It is very clear that pandemics are a collision of politics, pathogens and people and most commonly the pathogens win, Prof Lucille Blumberg, deputy director of epidemiology and medical consultant at the National Institute of Communicable Diseases (NICD) pronounced during this week’s sixth and final BHF Dialogue Session.

“I am a veteran of more than 200 outbreak response activities,” she noted, “and am afraid with every one that occurs there are always things that get promised, you plan to implement changes and so often this doesn’t happen. So I think we really need to use this pandemic to move forward.”

Critically important in this regard was to have a system that responds quickly: “Decision-making must be nimble and quick and not bogged down by bureaucracy if we want to get ahead of the curve. At the moment the COVID virus is very definitely ahead of us.”

One of the main contributing factors in this regard, Blumberg intimated, were the “much neglected” infection, prevention and control (IPC) measures at the country’s health facilities.

“We don’t respect practitioners in this, everybody has to actually become an IPC practitioner. We need to protect healthcare workers, have quality PPE training, compliance etc. This is an opportunity now to recognise that this is a gap and to move forward on that. Hospital outbreaks, health care worker infections, populations who are afraid to go to hospital because of the risk of COVID is something we can work on. So we must bring IPC to the core of outbreak preparedness and response – in fact not only because there is a pandemic, but that it becomes part of everyday practice.”

Also of critical importance, Blumberg added, was a sound surveillance system on the pretext of “you can only manage what you can measure”. Here she recalled the “shambolic” state in which Italy found itself early in the pandemic when the only “surveillance” was on social media and pictures in the newspapers. There was clearly no surveillance system to report the situation in the many hospital groups which, she said, was “disastrous” and “shameful” at the time.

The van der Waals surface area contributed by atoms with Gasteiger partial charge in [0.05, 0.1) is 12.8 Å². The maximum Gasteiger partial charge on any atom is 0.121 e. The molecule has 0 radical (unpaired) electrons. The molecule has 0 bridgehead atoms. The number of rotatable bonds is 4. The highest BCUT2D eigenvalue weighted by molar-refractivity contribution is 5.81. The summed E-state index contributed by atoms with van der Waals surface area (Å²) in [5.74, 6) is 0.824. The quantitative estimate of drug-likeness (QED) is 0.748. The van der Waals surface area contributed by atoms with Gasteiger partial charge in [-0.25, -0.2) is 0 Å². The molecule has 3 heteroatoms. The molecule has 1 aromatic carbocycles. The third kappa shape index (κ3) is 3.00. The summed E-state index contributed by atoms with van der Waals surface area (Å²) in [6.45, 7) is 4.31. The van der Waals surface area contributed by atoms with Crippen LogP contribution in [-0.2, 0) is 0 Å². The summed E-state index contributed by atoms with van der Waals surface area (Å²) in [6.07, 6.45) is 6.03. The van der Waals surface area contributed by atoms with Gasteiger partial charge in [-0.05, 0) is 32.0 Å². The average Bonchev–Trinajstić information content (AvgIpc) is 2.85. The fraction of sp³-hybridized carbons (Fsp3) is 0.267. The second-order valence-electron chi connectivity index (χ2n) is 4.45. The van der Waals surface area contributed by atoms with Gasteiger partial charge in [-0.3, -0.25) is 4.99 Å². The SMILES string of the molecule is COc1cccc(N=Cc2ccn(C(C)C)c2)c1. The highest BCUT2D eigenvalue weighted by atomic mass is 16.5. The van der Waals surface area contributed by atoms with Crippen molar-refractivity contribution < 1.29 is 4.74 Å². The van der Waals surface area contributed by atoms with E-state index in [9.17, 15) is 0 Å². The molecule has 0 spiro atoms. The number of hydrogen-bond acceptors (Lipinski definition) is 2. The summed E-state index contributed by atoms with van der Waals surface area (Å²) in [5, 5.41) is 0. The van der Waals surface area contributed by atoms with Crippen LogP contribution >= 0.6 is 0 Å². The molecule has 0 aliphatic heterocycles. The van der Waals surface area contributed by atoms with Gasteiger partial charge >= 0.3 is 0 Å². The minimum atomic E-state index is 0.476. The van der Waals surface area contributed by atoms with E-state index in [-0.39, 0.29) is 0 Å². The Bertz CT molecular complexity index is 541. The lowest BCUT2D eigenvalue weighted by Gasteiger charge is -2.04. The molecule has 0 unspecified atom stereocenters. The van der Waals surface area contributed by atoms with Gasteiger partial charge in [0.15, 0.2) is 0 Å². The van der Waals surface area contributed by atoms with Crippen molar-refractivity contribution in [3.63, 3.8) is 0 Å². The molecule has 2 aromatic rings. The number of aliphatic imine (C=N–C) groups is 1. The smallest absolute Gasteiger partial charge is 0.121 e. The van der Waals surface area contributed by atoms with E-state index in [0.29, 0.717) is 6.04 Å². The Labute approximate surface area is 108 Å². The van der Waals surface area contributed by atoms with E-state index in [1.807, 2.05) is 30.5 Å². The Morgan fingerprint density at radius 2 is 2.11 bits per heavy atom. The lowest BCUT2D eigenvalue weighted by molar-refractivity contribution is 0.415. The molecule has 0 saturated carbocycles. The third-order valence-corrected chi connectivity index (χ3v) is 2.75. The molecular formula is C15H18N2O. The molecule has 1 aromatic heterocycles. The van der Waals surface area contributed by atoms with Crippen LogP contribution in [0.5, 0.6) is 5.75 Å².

South Africa, however, was somewhat better prepared, as Blumberg explained: “We introduced a hospital surveillance system that worked very well to show where morbidities, mortalities and the risk groups are.”

The Western Cape in particular, she noted, has an excellent surveillance system which brings together many data bases from the many different health sectors: “They were therefore able to quickly examine what the problems were, where the responses were needed and who the most vulnerable populations were.

Touching on testing, Blumberg made the point that intervention needs to have purpose. Looking back at the strategy of testing in this respect, the basic idea, she said, was to test a lot of people, identify patients, isolate them from others to prevent the spread of disease, and follow up contacts “and quarantine them”.

“I think some of this got lost.”